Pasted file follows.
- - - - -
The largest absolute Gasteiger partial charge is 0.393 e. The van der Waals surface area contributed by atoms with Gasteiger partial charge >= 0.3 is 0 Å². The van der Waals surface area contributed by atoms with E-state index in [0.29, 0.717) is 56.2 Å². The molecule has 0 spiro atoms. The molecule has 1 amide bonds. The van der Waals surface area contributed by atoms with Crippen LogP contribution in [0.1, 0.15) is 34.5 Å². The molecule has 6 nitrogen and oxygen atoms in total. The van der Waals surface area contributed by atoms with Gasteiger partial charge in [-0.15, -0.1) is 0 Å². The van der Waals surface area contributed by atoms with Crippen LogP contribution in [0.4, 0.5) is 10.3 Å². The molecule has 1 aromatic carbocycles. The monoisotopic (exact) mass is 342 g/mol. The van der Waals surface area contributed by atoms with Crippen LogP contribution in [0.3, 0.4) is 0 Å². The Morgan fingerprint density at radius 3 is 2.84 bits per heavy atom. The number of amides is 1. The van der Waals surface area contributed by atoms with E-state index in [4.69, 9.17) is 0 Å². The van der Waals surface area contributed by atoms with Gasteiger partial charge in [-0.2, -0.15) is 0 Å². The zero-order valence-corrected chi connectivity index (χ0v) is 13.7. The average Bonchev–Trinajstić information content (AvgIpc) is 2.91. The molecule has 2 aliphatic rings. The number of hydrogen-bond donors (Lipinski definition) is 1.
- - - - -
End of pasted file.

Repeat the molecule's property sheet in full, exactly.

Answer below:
The largest absolute Gasteiger partial charge is 0.393 e. The van der Waals surface area contributed by atoms with Gasteiger partial charge >= 0.3 is 0 Å². The van der Waals surface area contributed by atoms with E-state index in [0.29, 0.717) is 56.2 Å². The molecule has 0 spiro atoms. The molecule has 1 amide bonds. The van der Waals surface area contributed by atoms with Crippen LogP contribution in [0.1, 0.15) is 34.5 Å². The molecule has 6 nitrogen and oxygen atoms in total. The van der Waals surface area contributed by atoms with Gasteiger partial charge in [-0.15, -0.1) is 0 Å². The van der Waals surface area contributed by atoms with Crippen LogP contribution in [0.4, 0.5) is 10.3 Å². The molecule has 1 aromatic carbocycles. The monoisotopic (exact) mass is 342 g/mol. The van der Waals surface area contributed by atoms with Crippen LogP contribution in [0.3, 0.4) is 0 Å². The Morgan fingerprint density at radius 3 is 2.84 bits per heavy atom. The number of amides is 1. The van der Waals surface area contributed by atoms with E-state index in [4.69, 9.17) is 0 Å². The van der Waals surface area contributed by atoms with Gasteiger partial charge in [-0.2, -0.15) is 0 Å². The zero-order valence-corrected chi connectivity index (χ0v) is 13.7. The average Bonchev–Trinajstić information content (AvgIpc) is 2.91. The molecule has 2 aliphatic rings. The number of hydrogen-bond donors (Lipinski definition) is 1.